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Walk across the London School of Economics’ campus, and you might just be forgiven for staring in awe at the piece of architectural genius tucked away in a web of backstreets just behind Aldwych.

It is the university’s brand new Saw Swee Hock Student Centre, designed by Irish architecture dream team O’Donnell and Tuorney, who have been selected for more than 60 national and international awards and commendations over the past 20 years.

A much needed update to the student facilities, this intricate structure of folds and bricks is now home to a huge range of activities including a gym, church, media centre, music venue, careers service and bar. Due to the crammed location, the brief required a building that could fit around the ‘right to light’ of its muddle of neighbours, whilst being big enough to house everything the university needed. One of the designers, John Tourney, says that they ‘took these limits as a corset, not a form-giver’, and that they created a mould of the maximum space the building could fill and then flipped, slashed and rotated their model to fit within it.

Juxtaposing modern, geometric shapes with the most humble of materials, the red brick, it’s no surprise the centre has received an Outstanding rating from the world’s leading building assessors, BREEAM. It may be the most creative display of brick work Britain has ever seen, with a range of solid screens, both thick and thin, and perforated panels creating honeycomb-effect windows all united as one object; a seemingly simple exterior holding together a plethora of complex ideas inside. There isn’t a uniformly cut brick in sight, each one having been uniquely crafted from a mould, giving an almost handmade or thrown-together feel to a construction that was in fact meticulously planned.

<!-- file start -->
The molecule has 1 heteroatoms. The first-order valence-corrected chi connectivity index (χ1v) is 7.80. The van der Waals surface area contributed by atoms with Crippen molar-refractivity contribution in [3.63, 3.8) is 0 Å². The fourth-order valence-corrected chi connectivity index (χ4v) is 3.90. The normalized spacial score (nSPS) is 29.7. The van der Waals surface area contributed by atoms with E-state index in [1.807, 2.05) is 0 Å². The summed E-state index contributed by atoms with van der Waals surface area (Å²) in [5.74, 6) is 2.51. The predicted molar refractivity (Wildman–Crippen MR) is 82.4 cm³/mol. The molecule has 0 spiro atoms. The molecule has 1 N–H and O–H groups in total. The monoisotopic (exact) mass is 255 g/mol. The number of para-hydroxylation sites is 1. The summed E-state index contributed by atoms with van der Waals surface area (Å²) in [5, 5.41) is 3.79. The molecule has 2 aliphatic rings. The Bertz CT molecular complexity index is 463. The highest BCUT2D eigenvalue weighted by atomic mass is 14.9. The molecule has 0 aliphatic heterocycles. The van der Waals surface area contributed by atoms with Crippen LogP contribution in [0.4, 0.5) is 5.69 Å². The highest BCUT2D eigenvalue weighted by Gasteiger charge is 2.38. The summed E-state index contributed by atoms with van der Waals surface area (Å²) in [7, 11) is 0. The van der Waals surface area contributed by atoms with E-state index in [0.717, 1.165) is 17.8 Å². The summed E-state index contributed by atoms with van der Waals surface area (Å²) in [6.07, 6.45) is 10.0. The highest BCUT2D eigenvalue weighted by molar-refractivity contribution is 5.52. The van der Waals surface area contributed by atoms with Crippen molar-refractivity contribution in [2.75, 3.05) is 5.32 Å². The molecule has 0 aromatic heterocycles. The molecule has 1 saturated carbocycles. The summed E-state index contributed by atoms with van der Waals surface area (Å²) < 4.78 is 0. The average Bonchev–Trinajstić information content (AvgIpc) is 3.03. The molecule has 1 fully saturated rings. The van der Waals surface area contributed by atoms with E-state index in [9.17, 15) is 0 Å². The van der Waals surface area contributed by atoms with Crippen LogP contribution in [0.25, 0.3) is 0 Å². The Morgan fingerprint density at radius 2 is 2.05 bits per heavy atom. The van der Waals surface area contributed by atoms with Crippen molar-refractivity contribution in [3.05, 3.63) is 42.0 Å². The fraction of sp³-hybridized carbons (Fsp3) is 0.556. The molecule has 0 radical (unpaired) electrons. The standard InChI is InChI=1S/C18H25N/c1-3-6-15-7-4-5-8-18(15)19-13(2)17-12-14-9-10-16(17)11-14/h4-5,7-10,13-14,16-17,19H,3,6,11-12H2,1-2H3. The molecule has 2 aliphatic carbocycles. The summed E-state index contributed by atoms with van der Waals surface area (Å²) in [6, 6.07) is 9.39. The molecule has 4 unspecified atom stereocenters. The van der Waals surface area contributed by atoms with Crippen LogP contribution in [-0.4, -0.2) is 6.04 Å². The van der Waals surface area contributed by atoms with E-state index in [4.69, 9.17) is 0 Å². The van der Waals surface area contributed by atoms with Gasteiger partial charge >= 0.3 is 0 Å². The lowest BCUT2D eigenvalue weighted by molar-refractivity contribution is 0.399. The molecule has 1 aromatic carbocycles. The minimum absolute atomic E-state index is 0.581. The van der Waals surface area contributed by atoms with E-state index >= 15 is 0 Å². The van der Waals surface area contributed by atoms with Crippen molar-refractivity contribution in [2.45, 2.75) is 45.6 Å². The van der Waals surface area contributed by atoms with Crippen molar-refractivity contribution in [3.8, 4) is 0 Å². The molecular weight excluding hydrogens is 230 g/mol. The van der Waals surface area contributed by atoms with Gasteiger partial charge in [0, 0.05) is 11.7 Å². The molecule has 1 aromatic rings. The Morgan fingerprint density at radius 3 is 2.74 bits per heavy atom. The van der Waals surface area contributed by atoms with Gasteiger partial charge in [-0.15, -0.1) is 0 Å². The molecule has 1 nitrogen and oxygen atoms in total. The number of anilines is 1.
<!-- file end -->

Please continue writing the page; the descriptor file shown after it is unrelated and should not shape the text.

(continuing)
Venture inside, and a wonderland of swirling spiral staircases and warehouse-style exposed red cables appears, with an open plan format and windows to peek in to each activity taking place inside. Richard Sennett, a teacher on the LSE’s Cities programme, says that ‘what I like about the building is that its functional spaces feel porous’, and that ‘walking through it you sense many things happening at once, just as on a live street’.

The Saw Swee Hock centre is an incredible example of forward thinking architecture, and tackling logistical problems, such as space or light, with a creative solution. As our cities’ landscapes become more built up, the issue of other people’s ‘right to light’ is very much a current one, and perhaps ingenious structures like this one are the future of our industry.

(All images from, quotes from this Guardian article)

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